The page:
Friday, February 22, 2019

Technology Request Form

Technology Request Form

UBC Information Technology Department receives and processes work requests daily.  Our overall goals are to schedule and complete theses services in a timely manner.  In order to do this, a request form must be completed and forwarded to both Malcom Allen (This email address is being protected from spambots. You need JavaScript enabled to view it.) and Trustee Reid (This email address is being protected from spambots. You need JavaScript enabled to view it.).  Each form with be reviewed and prioritized.  Please understand that there are other requests that may be in the que before yours.  Thank you for your cooperation and understanding.

Click here to download the request form. Fill out the form and email it to Minister Wright AND Trustee Reid.

Ticket Purchase Message

Thank you for purchasing your ticket for Pastor Hammond's Retirement Celebration Banquet. Please note that a separate purchase is required for each ticket you purchase. This is a security measure for your protection. You may complete each form using your name OR that names of each of the individuals accompanying you to the event.

Also note that once you complete the form, you will be directed to a PayPal checkout page that will give you TWO options: to log into your PayPal account or to create one. If you already have a PayPal account and wish you pay for your purchase with it, you may log in and do so. If you do not have one, and don't wish to create one, click on "Create an Account" anyway. That will direct you to a page where you may create a PayPal account OR simply pay with your credit card.

Once your payment is complete, you will only need to show your identification at the Sheraton the day of the event and you along with your party will be seated.

Again, thank you for celebrating our Pastor with us and we look forward to seeing you at the Sheraton Imperial on August 26th at 4pm.

Global Scholars Academy - GSA

A founding principle of our country contends that talent, not circumstance, should determine destiny. However, for many children who live in challenging urban environments the struggles begin early, the obstacles are significant and, over time, the gaps in academic performance widen dramatically.

Global Scholars Academy, formally Union Independent School, strives to create greater developmental equity for Durham youth who represent the greatest risks of academic failure due to significant social, economic, and educational challenges – individually and in their family, neighborhood, and community environments. Our intervention model is an extended day and extended school year interdisciplinary curriculum designed to develop “hard” and “soft” skills required to thrive and prosper in the highly volatile global economy of the 21st century, a staff of National Board Certified Teachers and other highly qualified support staff, technological innovations in learning that accelerate remediation and academic advancement, and sustained parent/caregiver involvement in the education process. The idea for Global Scholars Academy began with Union Baptist Church Pastor, Dr.  Kenneth Hammond as part of a larger church effort to revitalize the 172-block area known as “Northeast-Central Durham.”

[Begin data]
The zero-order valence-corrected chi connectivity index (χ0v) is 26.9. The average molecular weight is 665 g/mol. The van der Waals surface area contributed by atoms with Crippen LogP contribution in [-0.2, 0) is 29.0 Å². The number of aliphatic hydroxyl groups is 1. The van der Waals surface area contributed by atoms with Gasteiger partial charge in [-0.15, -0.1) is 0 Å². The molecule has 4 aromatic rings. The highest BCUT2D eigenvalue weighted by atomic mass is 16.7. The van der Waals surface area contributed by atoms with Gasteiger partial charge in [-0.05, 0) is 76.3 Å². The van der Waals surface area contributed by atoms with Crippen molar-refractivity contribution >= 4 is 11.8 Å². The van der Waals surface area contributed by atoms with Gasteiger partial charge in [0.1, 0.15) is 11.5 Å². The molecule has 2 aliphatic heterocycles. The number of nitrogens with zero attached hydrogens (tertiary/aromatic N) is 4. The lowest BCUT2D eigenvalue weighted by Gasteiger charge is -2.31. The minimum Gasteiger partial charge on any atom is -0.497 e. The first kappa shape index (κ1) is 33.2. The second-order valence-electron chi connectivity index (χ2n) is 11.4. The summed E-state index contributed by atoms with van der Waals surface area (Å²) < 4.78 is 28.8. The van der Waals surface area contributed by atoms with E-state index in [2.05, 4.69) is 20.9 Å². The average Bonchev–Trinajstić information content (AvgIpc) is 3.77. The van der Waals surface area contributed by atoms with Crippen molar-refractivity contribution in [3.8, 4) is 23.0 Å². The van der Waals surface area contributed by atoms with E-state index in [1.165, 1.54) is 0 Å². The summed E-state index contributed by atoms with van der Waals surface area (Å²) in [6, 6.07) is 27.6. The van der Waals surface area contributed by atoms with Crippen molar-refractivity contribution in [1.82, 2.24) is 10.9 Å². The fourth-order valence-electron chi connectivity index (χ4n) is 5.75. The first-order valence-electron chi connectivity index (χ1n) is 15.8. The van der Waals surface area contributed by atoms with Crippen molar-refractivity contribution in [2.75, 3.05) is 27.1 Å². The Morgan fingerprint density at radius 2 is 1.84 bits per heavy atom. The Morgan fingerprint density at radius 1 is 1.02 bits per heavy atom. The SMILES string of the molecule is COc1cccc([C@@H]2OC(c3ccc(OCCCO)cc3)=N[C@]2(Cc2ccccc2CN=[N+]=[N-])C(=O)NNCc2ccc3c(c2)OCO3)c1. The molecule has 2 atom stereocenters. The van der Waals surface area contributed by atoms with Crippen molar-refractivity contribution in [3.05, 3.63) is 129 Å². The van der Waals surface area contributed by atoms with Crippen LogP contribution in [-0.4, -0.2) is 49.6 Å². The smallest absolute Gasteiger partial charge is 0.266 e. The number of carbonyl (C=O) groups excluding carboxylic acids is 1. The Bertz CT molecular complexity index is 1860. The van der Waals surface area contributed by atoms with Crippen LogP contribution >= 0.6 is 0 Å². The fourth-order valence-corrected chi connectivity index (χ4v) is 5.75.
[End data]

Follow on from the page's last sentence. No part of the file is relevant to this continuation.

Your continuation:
Global Scholars Academy is a K-8 public school, currently serving students in grades K-4 offering:

  • Free tuition and open to all North Carolina students
  • New fully equipped building as of August 2009
Above you will find our event calendar displaying the events currently booked in our building. These events will be those associated with the school itself and events booked by those renting our building and facilities. We are located directly across the street from Union Baptist Church at 311 Dowd St., Durham, NC 27701.
If you would like more information about Global Scholars Academy or any of the dates displayed in our event calendar, please visit the school's website at: or you may call the school at: 919-682-5903.


UBC Strategic Plan


What will our church be like in 2021? For over 118 years, Union Baptist Church has stood as a beacon of hope empowering its disciples to offer their unique gifts in service to humankind while providing inspirational (worship), educational (teaching), evangelistic (outreach) and fellowship (in-reach) opportunities.  While we have a glorious history, our continued efforts to achieve “excellence without exception and quality without question” require that we strategically examine our ministry operations to ensure maximum impact as we continue to minister in the twenty-first century.  In this regard, the church approved the creation of a Strategic Planning Committee which was charged with bringing forth a plan to guide our operations over the next five years.  The Committee engaged its work with the understanding that this strategic plan is not the final answer.  Rather, it is a living document that can be used and shaped by the church’s leadership in response to the changing environmental factors which may arise and impact the achievement of our vision and goals.  It, therefore, should be reviewed annually and modified as necessary in light of changing circumstances.